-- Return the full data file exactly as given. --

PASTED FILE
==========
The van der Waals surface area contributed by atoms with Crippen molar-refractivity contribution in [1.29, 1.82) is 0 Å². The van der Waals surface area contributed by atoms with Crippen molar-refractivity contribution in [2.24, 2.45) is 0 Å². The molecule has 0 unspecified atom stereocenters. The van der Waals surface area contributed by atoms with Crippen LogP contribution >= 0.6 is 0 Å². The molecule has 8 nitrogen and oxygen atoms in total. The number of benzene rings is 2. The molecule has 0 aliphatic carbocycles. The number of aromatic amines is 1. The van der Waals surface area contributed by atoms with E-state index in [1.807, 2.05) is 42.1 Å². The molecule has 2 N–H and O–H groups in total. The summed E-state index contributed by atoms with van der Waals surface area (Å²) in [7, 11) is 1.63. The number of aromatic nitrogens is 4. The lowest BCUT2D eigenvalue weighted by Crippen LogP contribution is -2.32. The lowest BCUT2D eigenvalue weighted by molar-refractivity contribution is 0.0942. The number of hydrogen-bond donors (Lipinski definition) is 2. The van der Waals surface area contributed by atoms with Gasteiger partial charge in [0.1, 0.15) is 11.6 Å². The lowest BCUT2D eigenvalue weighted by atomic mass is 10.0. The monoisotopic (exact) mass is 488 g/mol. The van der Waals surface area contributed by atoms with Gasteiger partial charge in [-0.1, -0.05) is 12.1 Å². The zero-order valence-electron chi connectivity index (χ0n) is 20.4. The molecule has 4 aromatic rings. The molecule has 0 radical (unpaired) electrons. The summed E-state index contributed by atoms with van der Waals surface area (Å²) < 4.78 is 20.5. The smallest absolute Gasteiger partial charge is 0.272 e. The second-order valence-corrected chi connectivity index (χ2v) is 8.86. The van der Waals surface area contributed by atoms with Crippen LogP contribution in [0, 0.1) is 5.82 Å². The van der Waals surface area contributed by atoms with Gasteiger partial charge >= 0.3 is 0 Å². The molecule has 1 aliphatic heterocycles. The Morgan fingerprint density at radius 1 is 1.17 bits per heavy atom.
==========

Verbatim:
The van der Waals surface area contributed by atoms with Crippen molar-refractivity contribution in [1.29, 1.82) is 0 Å². The van der Waals surface area contributed by atoms with Crippen molar-refractivity contribution in [2.24, 2.45) is 0 Å². The molecule has 0 unspecified atom stereocenters. The van der Waals surface area contributed by atoms with Crippen LogP contribution >= 0.6 is 0 Å². The molecule has 8 nitrogen and oxygen atoms in total. The number of benzene rings is 2. The molecule has 0 aliphatic carbocycles. The number of aromatic amines is 1. The van der Waals surface area contributed by atoms with E-state index in [1.807, 2.05) is 42.1 Å². The molecule has 2 N–H and O–H groups in total. The summed E-state index contributed by atoms with van der Waals surface area (Å²) in [7, 11) is 1.63. The number of aromatic nitrogens is 4. The lowest BCUT2D eigenvalue weighted by Crippen LogP contribution is -2.32. The lowest BCUT2D eigenvalue weighted by molar-refractivity contribution is 0.0942. The number of hydrogen-bond donors (Lipinski definition) is 2. The van der Waals surface area contributed by atoms with Gasteiger partial charge in [0.1, 0.15) is 11.6 Å². The lowest BCUT2D eigenvalue weighted by atomic mass is 10.0. The monoisotopic (exact) mass is 488 g/mol. The van der Waals surface area contributed by atoms with Gasteiger partial charge in [-0.1, -0.05) is 12.1 Å². The zero-order valence-electron chi connectivity index (χ0n) is 20.4. The molecule has 4 aromatic rings. The molecule has 0 radical (unpaired) electrons. The summed E-state index contributed by atoms with van der Waals surface area (Å²) < 4.78 is 20.5. The smallest absolute Gasteiger partial charge is 0.272 e. The second-order valence-corrected chi connectivity index (χ2v) is 8.86. The van der Waals surface area contributed by atoms with Crippen LogP contribution in [0, 0.1) is 5.82 Å². The van der Waals surface area contributed by atoms with Gasteiger partial charge >= 0.3 is 0 Å². The molecule has 1 aliphatic heterocycles. The Morgan fingerprint density at radius 1 is 1.17 bits per heavy atom.